Schizophrenia in the United States

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Updated: Mar 28, 2022
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In the United States, schizophrenia is one of the most prevalent mental health disorders that Americans suffer from daily. Those who deal with such a debilitating disorder go through a variety of different symptoms that can be classified in three categories, positive, negative and cognitive. Initial symptoms of schizophrenia-like irritability and the inability to sleep may cause alarm before a diagnosis is made. Positive symptoms of schizophrenia, those symptoms that are not usually present, can include hallucinations and delusions (“How Does Schizophrenia” 2006).

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Lack of motivation for everyday activities and withdrawal are symptoms that are classified as negative (“How Does Schizophrenia” 2006). Lastly, cognitive symptoms such as disorganized thoughts and trouble concentrating can have a great impact on those individuals suffering from schizophrenia. Statistically, about 3.2 million Americans will be diagnosed with schizophrenia for only one year.

As more and more cases are reported, the symptoms of COS have been put on the radar, classified in the Diagnostic and Statistical Manual of Mental Disorders, also known as the DSM-5. This manual categorizes the essential features and symptoms needed to be shown, which helps doctors diagnose an individual struggling with schizophrenia. Researchers have concluded that “”two of the five symptoms listed under the DSM-5 must be shown for a month”” in order for anyone to be diagnosed with any chronic mental health disorder. Results of a prevalence study between genders done in 2002 show that “”Compared to females, males have a higher prevalence in all age groups before age 55, and a lower prevalence in all age groups after age 55” (Wu, Shi, Birnbaum, Hudson & Kessler, 2006). Unfortunately being diagnosed with this mental health disorder will most likely have a negative impact on an individual’s everyday life. Those who deal with schizophrenia may not be able to carry out the daily tasks that they were able to do before the diagnosis. Their learning abilities may suffer and their ability to socialize may decrease because of their symptoms.

An individual suffering from schizophrenia has unique neurological makeup that may increase a person’s risk of developing this illness. The brain structure of an individual struggling with schizophrenia is slightly different from those who don’t. “Early brain development leads to gene misexpression, which causes the emergence of schizophrenic traits in the presence of various confounding factors, such as environment, infection, and concurrent substance use.” (Arabski, 2015, p.1) Dr. Annemarie Loth states that “the size and function of one’s temporal lobe can determine the severity of schizophrenia. (APA). The temporal lobe is the part of our brains that process auditory stimuli.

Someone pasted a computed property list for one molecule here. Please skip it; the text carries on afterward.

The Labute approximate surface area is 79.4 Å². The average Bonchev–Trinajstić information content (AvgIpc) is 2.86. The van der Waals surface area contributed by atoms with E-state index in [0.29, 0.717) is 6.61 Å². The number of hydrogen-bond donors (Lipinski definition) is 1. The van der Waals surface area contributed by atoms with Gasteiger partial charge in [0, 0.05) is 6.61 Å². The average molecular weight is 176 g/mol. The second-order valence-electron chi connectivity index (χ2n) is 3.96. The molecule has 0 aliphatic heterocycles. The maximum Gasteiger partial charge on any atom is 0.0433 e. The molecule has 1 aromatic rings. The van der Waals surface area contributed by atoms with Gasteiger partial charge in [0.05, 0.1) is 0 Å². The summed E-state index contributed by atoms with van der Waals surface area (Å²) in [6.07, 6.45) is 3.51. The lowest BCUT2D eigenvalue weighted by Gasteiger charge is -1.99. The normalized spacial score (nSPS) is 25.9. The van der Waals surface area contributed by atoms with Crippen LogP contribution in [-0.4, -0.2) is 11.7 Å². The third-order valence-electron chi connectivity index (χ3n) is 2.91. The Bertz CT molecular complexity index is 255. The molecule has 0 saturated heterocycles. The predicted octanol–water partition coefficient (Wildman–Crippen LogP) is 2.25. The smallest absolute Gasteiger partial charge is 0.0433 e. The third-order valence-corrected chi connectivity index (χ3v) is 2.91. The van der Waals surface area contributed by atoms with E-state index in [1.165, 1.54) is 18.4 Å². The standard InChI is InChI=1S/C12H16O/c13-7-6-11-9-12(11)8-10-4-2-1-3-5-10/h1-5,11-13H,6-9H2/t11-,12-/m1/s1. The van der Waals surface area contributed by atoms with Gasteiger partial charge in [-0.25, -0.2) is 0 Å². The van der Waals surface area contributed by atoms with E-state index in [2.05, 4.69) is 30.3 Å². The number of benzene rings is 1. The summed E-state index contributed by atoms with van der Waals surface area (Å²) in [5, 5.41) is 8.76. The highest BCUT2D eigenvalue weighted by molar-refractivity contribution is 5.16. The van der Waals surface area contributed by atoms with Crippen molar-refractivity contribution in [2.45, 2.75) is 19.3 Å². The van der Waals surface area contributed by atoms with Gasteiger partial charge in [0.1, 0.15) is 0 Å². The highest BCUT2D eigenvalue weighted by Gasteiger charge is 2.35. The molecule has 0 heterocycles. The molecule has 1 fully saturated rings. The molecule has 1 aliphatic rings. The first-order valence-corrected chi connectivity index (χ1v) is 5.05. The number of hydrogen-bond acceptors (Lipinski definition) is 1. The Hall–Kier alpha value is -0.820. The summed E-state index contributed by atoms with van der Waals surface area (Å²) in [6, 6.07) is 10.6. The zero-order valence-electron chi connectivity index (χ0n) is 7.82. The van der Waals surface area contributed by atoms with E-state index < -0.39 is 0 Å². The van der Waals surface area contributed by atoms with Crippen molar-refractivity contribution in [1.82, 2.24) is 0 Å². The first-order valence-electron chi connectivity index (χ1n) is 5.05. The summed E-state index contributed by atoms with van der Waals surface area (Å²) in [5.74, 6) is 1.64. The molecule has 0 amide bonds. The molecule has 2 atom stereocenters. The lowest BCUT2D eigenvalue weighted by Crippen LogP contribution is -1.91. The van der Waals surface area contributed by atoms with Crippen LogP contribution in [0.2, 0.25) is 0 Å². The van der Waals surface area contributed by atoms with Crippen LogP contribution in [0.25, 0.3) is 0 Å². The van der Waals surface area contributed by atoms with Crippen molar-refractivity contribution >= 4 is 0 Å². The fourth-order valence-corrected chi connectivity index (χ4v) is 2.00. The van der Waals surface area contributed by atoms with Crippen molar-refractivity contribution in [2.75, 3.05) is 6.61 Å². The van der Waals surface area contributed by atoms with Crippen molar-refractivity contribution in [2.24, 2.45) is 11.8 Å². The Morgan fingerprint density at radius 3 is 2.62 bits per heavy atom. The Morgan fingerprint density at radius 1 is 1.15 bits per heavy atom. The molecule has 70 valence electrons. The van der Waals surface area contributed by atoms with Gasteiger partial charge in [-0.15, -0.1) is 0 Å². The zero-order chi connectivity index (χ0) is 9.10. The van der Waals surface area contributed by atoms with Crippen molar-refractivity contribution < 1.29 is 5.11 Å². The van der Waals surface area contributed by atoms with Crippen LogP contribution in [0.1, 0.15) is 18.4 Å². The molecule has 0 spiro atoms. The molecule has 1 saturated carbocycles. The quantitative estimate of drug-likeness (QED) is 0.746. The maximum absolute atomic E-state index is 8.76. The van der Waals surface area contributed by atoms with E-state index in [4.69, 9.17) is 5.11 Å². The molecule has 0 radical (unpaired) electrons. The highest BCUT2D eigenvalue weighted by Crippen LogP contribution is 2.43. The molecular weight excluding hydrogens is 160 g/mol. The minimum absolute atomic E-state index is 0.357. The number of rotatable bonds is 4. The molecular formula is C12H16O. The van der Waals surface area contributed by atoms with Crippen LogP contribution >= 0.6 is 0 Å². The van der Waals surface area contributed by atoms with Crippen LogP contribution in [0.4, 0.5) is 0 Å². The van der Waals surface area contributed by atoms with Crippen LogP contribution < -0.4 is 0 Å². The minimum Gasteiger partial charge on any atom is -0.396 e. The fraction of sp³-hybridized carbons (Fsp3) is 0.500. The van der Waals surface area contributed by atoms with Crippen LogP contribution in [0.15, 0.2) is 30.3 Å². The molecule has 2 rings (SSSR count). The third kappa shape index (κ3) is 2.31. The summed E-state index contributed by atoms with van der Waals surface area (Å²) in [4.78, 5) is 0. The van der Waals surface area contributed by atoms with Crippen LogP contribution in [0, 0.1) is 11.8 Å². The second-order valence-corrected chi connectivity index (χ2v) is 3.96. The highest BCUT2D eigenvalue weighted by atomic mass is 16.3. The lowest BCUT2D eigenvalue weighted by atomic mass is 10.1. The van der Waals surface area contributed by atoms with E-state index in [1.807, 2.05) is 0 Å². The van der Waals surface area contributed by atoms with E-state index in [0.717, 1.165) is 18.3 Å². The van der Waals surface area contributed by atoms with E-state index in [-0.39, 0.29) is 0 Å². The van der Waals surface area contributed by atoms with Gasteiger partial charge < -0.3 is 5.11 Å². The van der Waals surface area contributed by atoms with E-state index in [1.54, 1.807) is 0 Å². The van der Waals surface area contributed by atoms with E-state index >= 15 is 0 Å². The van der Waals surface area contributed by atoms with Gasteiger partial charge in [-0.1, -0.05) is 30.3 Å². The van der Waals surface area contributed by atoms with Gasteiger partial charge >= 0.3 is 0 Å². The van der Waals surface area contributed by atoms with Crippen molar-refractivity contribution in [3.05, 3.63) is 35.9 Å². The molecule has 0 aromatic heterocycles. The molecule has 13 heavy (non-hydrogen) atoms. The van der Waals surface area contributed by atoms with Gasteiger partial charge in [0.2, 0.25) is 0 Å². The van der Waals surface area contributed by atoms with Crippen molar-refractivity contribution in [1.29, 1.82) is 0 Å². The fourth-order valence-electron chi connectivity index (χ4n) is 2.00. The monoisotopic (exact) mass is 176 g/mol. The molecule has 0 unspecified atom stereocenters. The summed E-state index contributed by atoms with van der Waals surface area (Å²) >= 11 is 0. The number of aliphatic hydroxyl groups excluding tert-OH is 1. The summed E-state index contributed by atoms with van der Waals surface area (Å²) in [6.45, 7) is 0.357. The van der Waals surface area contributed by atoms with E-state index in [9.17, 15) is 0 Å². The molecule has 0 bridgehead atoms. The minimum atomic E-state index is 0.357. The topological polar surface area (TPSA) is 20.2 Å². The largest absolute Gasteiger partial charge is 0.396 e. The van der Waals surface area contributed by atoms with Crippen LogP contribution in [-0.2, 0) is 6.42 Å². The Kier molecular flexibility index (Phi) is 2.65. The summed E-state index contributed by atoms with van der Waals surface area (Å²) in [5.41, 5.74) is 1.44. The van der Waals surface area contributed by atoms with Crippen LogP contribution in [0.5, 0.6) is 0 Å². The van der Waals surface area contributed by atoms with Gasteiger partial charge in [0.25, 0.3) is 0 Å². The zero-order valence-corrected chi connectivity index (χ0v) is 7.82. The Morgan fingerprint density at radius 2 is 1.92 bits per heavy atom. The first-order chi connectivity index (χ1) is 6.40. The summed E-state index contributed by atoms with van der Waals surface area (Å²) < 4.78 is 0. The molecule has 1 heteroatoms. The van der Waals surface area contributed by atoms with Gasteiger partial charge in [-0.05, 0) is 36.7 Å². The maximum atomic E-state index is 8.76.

It interprets speech and words in our everyday life and without it, we would be unable to have meaningful conversations or listen to lectures. There are also abnormalities in their gray and white matter located in their temporal lobe (Loth and Pataki). “Rapoport et al demonstrated that adolescents with schizophrenia have significantly greater decreases in frontal and temporal gray matter volumes than those observed in healthy age-matched controls” (Loth and Pataki). However, these gray and white matter deficits during a child’s early ages sometimes seem to normalize and diminish as they grow older (Loth and Pataki). These gray and white matters are vital to our synapse that travels through our axons in our brain. The thalamus also could possibly play a part in the onset of schizophrenia. The main function of the thalamus is to send sensory and motor signals to the cerebral cortex. Teenagers who have studied show decreases in brain fluids and tissue loss in the thalamus which can be linked to the diagnosis of schizophrenia.

MRI studies of COS patients have also consistently shown evidence of lateral ventricular enlargement (Driver et al). Not only do abnormal brain structures cause COS, but neurotransmitters such as dopamine and glutamine can also increase the risks of developing this mental illness. Dopamine is an inhibitory neurotransmitter and a chemical messenger that sends signals between brain cells. It is said by researchers that individuals that suffer from schizophrenia produce an increased amount of dopamine (Loth and Pataki). The dopamine hypothesis argues “”that the unusual behavior and experiences associated with schizophrenia can be fully or largely explained by changes in dopamine function in the brain”” (Driver et al). Glutamate also plays a role in the diagnosis of schizophrenia. Glutamate is an excitatory neurotransmitter (Driver et al). The multiple areas of the brain involved in schizophrenia are connected by a circuit of brain cells that rely on glutamate to communicate. Research so far suggests that either excess or insufficient glutamate activity may cause symptoms, partly through its interactions with other neurotransmitters like dopamine (Driver et al).

On the school of psychology side of things, a person may have developed this mental illness due to cognitive psychology. Cognitive psychology is a theory that focuses on the way that individuals process information and internal processes.

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Schizophrenia in the United States. (2019, Apr 24). Retrieved from